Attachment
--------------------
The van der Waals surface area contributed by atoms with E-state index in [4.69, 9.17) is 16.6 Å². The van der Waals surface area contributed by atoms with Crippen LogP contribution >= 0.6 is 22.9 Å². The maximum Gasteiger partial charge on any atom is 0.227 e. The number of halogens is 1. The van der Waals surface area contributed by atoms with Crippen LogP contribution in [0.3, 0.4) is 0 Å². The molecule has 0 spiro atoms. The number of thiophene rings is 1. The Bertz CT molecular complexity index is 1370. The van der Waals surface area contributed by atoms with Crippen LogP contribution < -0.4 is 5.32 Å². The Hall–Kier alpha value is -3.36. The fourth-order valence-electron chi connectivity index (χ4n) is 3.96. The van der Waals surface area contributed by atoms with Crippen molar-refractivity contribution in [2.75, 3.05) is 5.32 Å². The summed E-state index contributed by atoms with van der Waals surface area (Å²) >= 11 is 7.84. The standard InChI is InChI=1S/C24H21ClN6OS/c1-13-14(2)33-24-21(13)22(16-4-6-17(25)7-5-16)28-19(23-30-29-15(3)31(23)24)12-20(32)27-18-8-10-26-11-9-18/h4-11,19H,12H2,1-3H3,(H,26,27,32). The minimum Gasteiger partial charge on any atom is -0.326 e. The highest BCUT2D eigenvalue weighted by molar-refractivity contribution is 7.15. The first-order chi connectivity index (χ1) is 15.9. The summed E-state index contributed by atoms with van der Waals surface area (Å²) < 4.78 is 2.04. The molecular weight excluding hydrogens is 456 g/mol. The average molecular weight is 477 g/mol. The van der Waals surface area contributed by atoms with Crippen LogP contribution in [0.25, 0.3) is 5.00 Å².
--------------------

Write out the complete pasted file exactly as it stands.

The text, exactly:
The van der Waals surface area contributed by atoms with E-state index in [4.69, 9.17) is 16.6 Å². The van der Waals surface area contributed by atoms with Crippen LogP contribution >= 0.6 is 22.9 Å². The maximum Gasteiger partial charge on any atom is 0.227 e. The number of halogens is 1. The van der Waals surface area contributed by atoms with Crippen LogP contribution in [0.3, 0.4) is 0 Å². The molecule has 0 spiro atoms. The number of thiophene rings is 1. The Bertz CT molecular complexity index is 1370. The van der Waals surface area contributed by atoms with Crippen LogP contribution < -0.4 is 5.32 Å². The Hall–Kier alpha value is -3.36. The fourth-order valence-electron chi connectivity index (χ4n) is 3.96. The van der Waals surface area contributed by atoms with Crippen molar-refractivity contribution in [2.75, 3.05) is 5.32 Å². The summed E-state index contributed by atoms with van der Waals surface area (Å²) >= 11 is 7.84. The standard InChI is InChI=1S/C24H21ClN6OS/c1-13-14(2)33-24-21(13)22(16-4-6-17(25)7-5-16)28-19(23-30-29-15(3)31(23)24)12-20(32)27-18-8-10-26-11-9-18/h4-11,19H,12H2,1-3H3,(H,26,27,32). The minimum Gasteiger partial charge on any atom is -0.326 e. The highest BCUT2D eigenvalue weighted by molar-refractivity contribution is 7.15. The first-order chi connectivity index (χ1) is 15.9. The summed E-state index contributed by atoms with van der Waals surface area (Å²) < 4.78 is 2.04. The molecular weight excluding hydrogens is 456 g/mol. The average molecular weight is 477 g/mol. The van der Waals surface area contributed by atoms with Crippen LogP contribution in [0.25, 0.3) is 5.00 Å².